IPI calls on Russian authorities to withdraw their decision to label the country’s most-read independent news website, Meduza, an “undesirable” organization.
The designation carries even more serious consequences than the status of “foreign agent”, which Meduza received in 2021. It now means that collaborating with Meduza could entail criminal liability, including up to 10 years in prison, while sharing or liking work by Meduza on social media could be considered an administrative or criminal offence.
In a decision published on Thursday, the Russian Prosecutor-General’s office issued the declaration against “Medusa Project”, the non-governmental organization which publishes Meduza. Both organizations are based in exile in Latvia since 2014. The office claims in its statement that Meduza “presents a danger to constitutional order and to the security of the Russian Federation”. The statement did not say what constituted the “danger”.
“Meduza brings independent news and information to millions of Russians every day, offering them an antidote to the Kremlin’s propaganda. The government’s decision to declare Meduza “undesirable” is a blatant and outrageous effort to intimidate Meduza, disrupt its work, and further insulate the Russian public from the truth. The accusation that Meduza presents a danger to Russia’s constitutional order could hardly be more absurd – but is in line with the Russian government’s Orwellian repression of independent journalism”, IPI Deputy Director Scott Griffen said.
“This designation should be immediately revoked. IPI stands by our colleagues at Meduza and all other Russian independent media outlets who continue to do their jobs despite the extreme levels of harassment they face.”
Meduza had already been threatened with “undesirable” status over the past year. In July, the infamous head of the Russian private military company Wagner, Yevgeni Prigozhin, demanded that authorities take this step in a letter sent to the Russian Prosecutor-General. Prigozhin made the move after Meduza correspondent Lilya Yapparova published an investigation into the deployment of Wagner mercenaries in Russia’s ongoing invasion of Ukraine.
Speaking to IPI, Meduza’s executive director, Galina Timchenko, said her media outlet would continue its activities despite its new status. “We are still trying to figure out the details, but we [already] understand that sharing active links to our materials could be punishable”, she said. “The safety of readers is extremely important to us, so we will prepare and issue detailed instructions [on how to access Meduza in Russia].”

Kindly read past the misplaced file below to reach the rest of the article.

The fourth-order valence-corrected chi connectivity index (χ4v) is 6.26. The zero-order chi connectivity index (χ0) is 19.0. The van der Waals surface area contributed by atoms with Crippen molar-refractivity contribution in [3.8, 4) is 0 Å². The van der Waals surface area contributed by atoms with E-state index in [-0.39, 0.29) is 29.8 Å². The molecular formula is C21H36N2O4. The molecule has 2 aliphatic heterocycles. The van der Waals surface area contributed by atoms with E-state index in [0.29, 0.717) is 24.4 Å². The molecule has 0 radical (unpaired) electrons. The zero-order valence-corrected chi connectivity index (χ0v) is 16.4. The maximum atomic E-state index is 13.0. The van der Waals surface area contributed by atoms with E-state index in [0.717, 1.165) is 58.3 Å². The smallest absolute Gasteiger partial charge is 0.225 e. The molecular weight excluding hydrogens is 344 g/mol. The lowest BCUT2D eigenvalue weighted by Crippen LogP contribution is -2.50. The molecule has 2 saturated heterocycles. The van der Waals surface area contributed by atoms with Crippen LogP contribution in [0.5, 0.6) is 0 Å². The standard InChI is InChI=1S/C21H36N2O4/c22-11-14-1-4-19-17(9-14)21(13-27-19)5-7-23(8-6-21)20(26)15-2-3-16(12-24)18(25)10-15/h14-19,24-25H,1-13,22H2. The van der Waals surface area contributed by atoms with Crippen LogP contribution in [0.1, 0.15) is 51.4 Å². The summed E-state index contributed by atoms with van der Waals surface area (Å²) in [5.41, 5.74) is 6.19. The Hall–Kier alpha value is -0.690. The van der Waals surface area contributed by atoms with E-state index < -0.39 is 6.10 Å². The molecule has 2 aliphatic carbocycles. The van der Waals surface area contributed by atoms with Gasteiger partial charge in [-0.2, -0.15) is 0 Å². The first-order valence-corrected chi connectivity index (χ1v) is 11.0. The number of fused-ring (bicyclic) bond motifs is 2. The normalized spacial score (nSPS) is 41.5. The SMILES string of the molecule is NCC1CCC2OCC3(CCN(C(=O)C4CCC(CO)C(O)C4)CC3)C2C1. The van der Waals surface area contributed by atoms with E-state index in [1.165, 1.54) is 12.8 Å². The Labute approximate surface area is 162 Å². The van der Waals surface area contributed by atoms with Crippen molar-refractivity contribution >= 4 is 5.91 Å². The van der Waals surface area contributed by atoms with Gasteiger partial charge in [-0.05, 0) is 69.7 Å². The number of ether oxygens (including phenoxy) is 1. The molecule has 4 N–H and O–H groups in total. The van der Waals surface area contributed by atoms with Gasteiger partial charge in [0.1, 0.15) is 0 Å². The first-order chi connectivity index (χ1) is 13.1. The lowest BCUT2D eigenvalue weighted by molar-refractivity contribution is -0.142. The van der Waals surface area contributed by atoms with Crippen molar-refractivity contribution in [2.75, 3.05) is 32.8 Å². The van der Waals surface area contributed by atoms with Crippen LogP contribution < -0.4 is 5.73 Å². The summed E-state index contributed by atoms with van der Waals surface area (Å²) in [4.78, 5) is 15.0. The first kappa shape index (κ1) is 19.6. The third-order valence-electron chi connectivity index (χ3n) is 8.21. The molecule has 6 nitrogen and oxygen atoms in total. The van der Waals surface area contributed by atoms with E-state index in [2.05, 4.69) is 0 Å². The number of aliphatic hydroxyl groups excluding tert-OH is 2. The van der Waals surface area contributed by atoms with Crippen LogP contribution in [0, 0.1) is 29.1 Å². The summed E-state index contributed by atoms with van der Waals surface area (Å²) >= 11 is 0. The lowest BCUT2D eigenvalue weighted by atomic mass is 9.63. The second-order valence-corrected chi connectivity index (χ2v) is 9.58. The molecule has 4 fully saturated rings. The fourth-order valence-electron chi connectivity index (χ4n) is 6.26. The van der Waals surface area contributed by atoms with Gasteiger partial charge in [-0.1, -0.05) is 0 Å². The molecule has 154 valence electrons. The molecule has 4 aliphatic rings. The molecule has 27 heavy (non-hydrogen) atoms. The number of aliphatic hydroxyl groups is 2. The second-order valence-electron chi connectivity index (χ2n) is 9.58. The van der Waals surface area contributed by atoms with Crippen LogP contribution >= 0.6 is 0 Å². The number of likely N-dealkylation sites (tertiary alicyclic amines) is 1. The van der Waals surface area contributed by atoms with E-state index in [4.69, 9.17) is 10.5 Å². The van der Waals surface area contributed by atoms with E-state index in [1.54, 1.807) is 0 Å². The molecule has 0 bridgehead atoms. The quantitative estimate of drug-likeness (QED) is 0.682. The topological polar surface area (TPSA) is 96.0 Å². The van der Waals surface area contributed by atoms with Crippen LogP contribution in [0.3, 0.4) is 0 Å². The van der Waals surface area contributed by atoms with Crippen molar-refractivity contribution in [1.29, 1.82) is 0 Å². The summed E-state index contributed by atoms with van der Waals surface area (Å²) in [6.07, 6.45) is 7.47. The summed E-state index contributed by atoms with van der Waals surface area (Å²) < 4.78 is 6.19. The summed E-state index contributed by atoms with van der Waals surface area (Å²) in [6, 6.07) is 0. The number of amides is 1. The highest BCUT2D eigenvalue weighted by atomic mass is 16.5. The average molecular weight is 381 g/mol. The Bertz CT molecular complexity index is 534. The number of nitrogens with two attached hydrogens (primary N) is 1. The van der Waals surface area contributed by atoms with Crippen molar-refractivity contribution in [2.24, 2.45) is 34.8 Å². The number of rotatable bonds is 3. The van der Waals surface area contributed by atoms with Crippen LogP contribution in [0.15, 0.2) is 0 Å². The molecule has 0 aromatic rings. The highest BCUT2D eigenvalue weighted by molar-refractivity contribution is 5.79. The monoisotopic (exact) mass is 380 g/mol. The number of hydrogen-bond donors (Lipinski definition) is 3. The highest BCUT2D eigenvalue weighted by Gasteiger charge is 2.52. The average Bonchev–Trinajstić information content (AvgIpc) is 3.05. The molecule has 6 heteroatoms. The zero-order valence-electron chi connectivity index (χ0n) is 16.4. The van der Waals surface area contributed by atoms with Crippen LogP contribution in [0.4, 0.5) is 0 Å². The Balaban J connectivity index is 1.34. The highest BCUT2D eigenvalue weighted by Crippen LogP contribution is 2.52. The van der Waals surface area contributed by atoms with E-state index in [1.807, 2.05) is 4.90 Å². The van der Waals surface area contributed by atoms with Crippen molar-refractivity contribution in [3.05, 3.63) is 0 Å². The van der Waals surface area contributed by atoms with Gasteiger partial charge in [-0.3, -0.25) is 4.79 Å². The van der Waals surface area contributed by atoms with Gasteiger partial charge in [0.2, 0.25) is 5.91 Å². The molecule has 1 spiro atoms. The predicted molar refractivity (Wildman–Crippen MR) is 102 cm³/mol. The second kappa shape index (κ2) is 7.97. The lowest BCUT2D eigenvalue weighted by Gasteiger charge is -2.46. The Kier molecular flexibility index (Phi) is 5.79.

She added: “To be honest, we were ready for this, we were waiting for this from the very beginning of the war. The Russian government is fighting the press and Vladimir Putin personally has been doing this for these eight years [of the war], and even for all 20 years [he has been in power]”.
Organizations declared to be “undesirable” face incredible legal pressure in Russia, greater even than that foreseen by the country’s legislation on “foreign agents”. Collaborating with an “undesirable” organization entails fines or even prison terms of up to 10 years according to article 284.1 of Russia’s criminal code. Engaging with publications by an “undesirable” media, such as sharing or liking its posts on social media, could potentially be seen as “participating” in such an organization, and be punished with a fine or up to four years of prison.
Russia adopted its internationally criticized law on “undesirable” organizations in 2015. Since then, several dozen groups have received the status. Nearly all of them are donor or non-governmental organizations based in the United States or the EU, such as the National Endowment for Democracy or the Open Society Foundations.
To date, only a handful of independent Russian media outlets have been labelled “undesirable”. The first, in 2021, was Proekt, an investigative project which helped uncover a number of corruption scandals involving top members of Vladimir Putin’s elite. Later, in February 2022, days before Russia’s invasion of Ukraine, Russian authorities declared as “undesirable” the legal entity behind iStories (known in Russian as “Vazhnye Istorii”), an outlet created in collaboration with the U.S.-based global investigative reporting network OCCRP (itself declared an ”undesirable” organization at the same time). In July 2022, investigative outlets Bellingcat and The Insider received the designation.